What Does Not Return by Tami Haaland, Lost Horse Press, 2018
reviewed by Anna Alarcon, PI staff writer
THIS IS A BOOK filled with light. Haaland’s language is as simple and expansive as a prairie, her words rendering beauty in even the darkest of subjects:
What light remains you see in her eyes,
her heavy lids, the bare expression of thin lips. If only the words could ready themselves.
If only the gesture could unfold.
If only the body could launch.1
In her poems, Haaland writes frankly of her mother’s struggle with and eventual death from dementia. But even in this despair, there is light, a metaphor for life’s lasting endurance. On the page, life and death exist side by side; the natural world encroaches on each poem, serving as a reprieve from and a reminder of our small existences. Take, for example, these lines:
She doesn’t care for tame. She prefers
incidental: yellow aster on sand,
blue beetles in waxy cactus flowers,
for three whole days a plum in bloom.2
They are lines firmly planted among poems about the trauma of warfare and gun violence. In Haaland’s works, there is always birdsong, there is always red poppies and rabbits, even in a world with missiles and incurable diseases. Nature exists continuously, like a heartbeat beneath the surface. In one poem, she writes:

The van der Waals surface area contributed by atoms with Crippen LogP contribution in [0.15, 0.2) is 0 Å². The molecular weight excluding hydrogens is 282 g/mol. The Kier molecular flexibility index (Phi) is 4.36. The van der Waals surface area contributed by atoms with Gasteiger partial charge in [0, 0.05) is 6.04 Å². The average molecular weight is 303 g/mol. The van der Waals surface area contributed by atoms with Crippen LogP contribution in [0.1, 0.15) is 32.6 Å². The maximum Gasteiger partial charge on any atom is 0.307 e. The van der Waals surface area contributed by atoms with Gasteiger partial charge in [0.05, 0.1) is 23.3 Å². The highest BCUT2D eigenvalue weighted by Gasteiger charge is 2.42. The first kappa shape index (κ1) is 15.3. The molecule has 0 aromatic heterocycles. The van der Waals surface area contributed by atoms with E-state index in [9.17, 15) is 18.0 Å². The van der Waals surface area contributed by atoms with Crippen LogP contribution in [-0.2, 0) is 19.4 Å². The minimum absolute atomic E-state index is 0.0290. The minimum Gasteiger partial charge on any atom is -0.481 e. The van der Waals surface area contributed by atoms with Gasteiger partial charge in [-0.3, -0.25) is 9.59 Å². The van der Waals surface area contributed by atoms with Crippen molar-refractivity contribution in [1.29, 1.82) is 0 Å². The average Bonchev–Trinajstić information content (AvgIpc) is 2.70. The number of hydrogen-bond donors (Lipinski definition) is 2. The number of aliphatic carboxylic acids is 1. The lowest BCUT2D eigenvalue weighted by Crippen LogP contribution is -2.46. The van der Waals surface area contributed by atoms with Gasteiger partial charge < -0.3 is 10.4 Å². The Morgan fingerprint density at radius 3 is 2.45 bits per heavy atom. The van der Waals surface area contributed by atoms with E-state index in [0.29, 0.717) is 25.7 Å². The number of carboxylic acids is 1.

This dog looks like a small deer,
poised and silent in the lawn,
but at night, she is a dark body, lean
and long against the lavender cotton
of my summer sleep. We are bone
and bone, muscle and muscle,
and underneath each surface
a quiet and insistent pulse.3
Here is the crux of Haaland’s writing: the interconnectedness of all things. Life and death, joy and misery, all tumbling together in an endless cycle. Her work is the pulse we share with all living things. It is the light pouring into a dark room.
What Does Not Return can be purchased at Lost Horse Press.
¹ “What Light Remains”, p. 4
² “How Sight Develops in a Dry Land”, p. 20
³ “Sleeping with the Chihuahua”, p. 58